Naturally, given that we’ve watched the original instalment of Star Wars, the next movies should be the rest of the original trilogy. And with The Empire Strikes Back we get what is arguably (in this author’s opinion) the best movie of the entire saga as the plucky Rebellion finds its backs against the wall against a reinvigorated Empire and our heroes find themselves in narrow escape after narrow escape to get away from its wrath. This movie also deepens the mythology by fleshing out the Force and the order of the Jedi. It introduces the Jedi master Yoda and continues Luke’s journey toward becoming a Jedi himself. And while it might be obvious that Empire should be the next movie on the list, it also perfectly illustrates why a newbie should start with the original trilogy first. This is because any other order is going to spoil what is perhaps the greatest twist in all of movie history that (Spoiler alert for the dumb dumbs who don’t know anything about Star Wars and are still somehow reading this) Darth Vader is Luke’s real father. Just look through YouTube for Darth Vader reveal videos and you can see that this twist still has tremendous power to shock, and the great sin of watching the prequels first is that its power will get completely nullified (in inferior movies nonetheless).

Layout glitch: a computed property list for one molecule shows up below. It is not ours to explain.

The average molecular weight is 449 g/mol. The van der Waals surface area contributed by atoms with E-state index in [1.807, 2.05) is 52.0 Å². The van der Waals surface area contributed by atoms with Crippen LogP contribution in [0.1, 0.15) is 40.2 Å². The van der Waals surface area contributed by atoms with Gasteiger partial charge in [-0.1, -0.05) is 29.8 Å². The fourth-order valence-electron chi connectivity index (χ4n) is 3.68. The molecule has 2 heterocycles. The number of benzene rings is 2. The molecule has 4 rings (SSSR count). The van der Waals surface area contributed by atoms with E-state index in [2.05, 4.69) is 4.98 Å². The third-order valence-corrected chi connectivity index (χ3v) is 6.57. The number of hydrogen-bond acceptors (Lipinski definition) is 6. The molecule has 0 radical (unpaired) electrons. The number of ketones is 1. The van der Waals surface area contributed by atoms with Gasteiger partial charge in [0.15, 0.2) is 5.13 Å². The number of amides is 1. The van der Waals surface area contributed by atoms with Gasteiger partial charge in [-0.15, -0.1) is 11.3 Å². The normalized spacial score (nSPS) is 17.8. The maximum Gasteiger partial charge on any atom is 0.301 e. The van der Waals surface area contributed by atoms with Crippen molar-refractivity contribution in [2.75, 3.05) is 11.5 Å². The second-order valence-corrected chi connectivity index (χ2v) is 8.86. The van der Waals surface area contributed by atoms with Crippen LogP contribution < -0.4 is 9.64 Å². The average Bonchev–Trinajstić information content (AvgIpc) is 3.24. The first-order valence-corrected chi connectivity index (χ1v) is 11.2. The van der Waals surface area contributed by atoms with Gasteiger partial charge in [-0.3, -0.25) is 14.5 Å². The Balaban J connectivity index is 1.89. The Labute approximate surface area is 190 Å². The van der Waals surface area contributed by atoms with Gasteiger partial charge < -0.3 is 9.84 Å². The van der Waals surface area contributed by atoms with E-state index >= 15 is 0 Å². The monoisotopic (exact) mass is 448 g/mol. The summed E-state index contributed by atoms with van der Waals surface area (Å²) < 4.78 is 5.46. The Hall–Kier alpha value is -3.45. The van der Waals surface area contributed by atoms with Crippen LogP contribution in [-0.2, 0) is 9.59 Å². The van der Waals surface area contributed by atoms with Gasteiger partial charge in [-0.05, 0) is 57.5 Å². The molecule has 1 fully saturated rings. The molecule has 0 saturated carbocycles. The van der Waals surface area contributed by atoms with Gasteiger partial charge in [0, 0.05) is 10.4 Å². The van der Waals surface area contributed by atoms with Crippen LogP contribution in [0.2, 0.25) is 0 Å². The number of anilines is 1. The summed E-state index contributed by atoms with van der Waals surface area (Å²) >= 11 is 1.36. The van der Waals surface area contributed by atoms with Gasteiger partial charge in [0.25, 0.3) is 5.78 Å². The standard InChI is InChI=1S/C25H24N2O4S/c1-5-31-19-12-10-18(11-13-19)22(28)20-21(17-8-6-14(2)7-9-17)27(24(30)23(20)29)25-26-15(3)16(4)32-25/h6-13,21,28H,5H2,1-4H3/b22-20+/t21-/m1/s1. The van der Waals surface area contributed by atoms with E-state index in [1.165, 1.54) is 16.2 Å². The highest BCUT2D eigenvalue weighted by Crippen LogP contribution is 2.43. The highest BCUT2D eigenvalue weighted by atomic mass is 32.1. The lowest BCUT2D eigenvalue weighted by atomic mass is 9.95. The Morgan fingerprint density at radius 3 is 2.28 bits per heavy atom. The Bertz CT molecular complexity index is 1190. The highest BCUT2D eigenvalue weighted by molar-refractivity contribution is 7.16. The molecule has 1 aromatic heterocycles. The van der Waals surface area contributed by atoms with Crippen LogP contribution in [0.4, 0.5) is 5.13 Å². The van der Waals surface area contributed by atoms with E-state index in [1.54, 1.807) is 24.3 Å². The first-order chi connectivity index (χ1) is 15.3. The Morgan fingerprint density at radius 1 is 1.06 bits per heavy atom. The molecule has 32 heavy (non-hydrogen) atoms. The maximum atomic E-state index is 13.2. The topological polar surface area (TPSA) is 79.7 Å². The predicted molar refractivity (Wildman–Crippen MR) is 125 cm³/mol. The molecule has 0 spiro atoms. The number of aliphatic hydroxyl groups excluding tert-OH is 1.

Thanks to some furry creatures taking out the best ground troops of the Empire this film has gotten a little bit of flak in recent years. And compared to all the Star Wars movies (including the prequels) this film has suffered the most from the need for resolution. The first half of the movie is strictly devoted to wrapping up the cliffhanger at the end of Empire and getting the gang back together. And then so much time is devoted to making sure that all the major relationships in this series has some emotional payoff, whether it is Luke and his father, Luke and his (spoiler) newly discovered sister Leia, or Han and Leia. It’s no wonder then that there’s no time to develop an original threat for our heroes to face so they shoehorn a Death Star again. It is also at this juncture that I differ the most with the “Machete-order” now. The Machete-order calls for a break between Episode V and VI and to insert the prequel trilogy in between (Effectively IV-V-I-II-III-VI). This made sense when Return of the Jedi was the end of the Star Wars saga as we knew it as it ensured that (a) Luke’s arc remains central to the story and (b) we ended the saga on the high of a victorious Rebellion in Episode VI rather than the crushing despair of an ascendant Empire in Episode III. But this is an issue that the new trilogy has solved as we now know that Luke’s arc continues and the threat of ending on a downer is no longer there. So it makes more sense to restore the original trilogy to its full glory, and work our way from there.